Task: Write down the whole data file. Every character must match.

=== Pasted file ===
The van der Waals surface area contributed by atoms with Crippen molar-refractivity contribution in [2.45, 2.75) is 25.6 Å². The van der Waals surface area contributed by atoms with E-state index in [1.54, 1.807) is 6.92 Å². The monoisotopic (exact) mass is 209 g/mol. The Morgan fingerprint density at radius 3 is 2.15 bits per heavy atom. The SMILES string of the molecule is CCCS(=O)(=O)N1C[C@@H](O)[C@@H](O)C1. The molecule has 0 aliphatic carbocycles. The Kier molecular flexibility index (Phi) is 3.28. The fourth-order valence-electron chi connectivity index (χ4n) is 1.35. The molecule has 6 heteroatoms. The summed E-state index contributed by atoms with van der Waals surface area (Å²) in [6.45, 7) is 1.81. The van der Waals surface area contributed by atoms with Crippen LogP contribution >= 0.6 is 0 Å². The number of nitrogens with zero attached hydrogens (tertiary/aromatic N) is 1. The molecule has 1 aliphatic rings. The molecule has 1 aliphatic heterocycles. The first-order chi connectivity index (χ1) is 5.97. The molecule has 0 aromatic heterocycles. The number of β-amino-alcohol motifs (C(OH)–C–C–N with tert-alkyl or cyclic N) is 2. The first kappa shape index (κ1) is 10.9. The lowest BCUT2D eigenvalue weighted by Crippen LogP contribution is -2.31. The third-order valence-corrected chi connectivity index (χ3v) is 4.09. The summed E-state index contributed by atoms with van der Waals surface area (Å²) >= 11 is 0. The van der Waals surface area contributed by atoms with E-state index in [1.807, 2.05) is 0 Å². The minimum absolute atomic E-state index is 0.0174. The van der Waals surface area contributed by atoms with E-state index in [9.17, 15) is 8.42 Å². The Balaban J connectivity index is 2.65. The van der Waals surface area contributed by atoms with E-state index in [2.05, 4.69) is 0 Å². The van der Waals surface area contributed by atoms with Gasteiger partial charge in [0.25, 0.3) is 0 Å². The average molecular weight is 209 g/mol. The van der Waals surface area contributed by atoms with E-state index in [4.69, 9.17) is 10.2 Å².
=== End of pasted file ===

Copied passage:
The van der Waals surface area contributed by atoms with Crippen molar-refractivity contribution in [2.45, 2.75) is 25.6 Å². The van der Waals surface area contributed by atoms with E-state index in [1.54, 1.807) is 6.92 Å². The monoisotopic (exact) mass is 209 g/mol. The Morgan fingerprint density at radius 3 is 2.15 bits per heavy atom. The SMILES string of the molecule is CCCS(=O)(=O)N1C[C@@H](O)[C@@H](O)C1. The molecule has 0 aliphatic carbocycles. The Kier molecular flexibility index (Phi) is 3.28. The fourth-order valence-electron chi connectivity index (χ4n) is 1.35. The molecule has 6 heteroatoms. The summed E-state index contributed by atoms with van der Waals surface area (Å²) in [6.45, 7) is 1.81. The van der Waals surface area contributed by atoms with Crippen LogP contribution >= 0.6 is 0 Å². The number of nitrogens with zero attached hydrogens (tertiary/aromatic N) is 1. The molecule has 1 aliphatic rings. The molecule has 1 aliphatic heterocycles. The first-order chi connectivity index (χ1) is 5.97. The molecule has 0 aromatic heterocycles. The number of β-amino-alcohol motifs (C(OH)–C–C–N with tert-alkyl or cyclic N) is 2. The first kappa shape index (κ1) is 10.9. The lowest BCUT2D eigenvalue weighted by Crippen LogP contribution is -2.31. The third-order valence-corrected chi connectivity index (χ3v) is 4.09. The summed E-state index contributed by atoms with van der Waals surface area (Å²) >= 11 is 0. The van der Waals surface area contributed by atoms with E-state index in [1.807, 2.05) is 0 Å². The minimum absolute atomic E-state index is 0.0174. The van der Waals surface area contributed by atoms with E-state index in [9.17, 15) is 8.42 Å². The Balaban J connectivity index is 2.65. The van der Waals surface area contributed by atoms with E-state index in [2.05, 4.69) is 0 Å². The van der Waals surface area contributed by atoms with Gasteiger partial charge in [0.25, 0.3) is 0 Å². The average molecular weight is 209 g/mol. The van der Waals surface area contributed by atoms with E-state index in [4.69, 9.17) is 10.2 Å².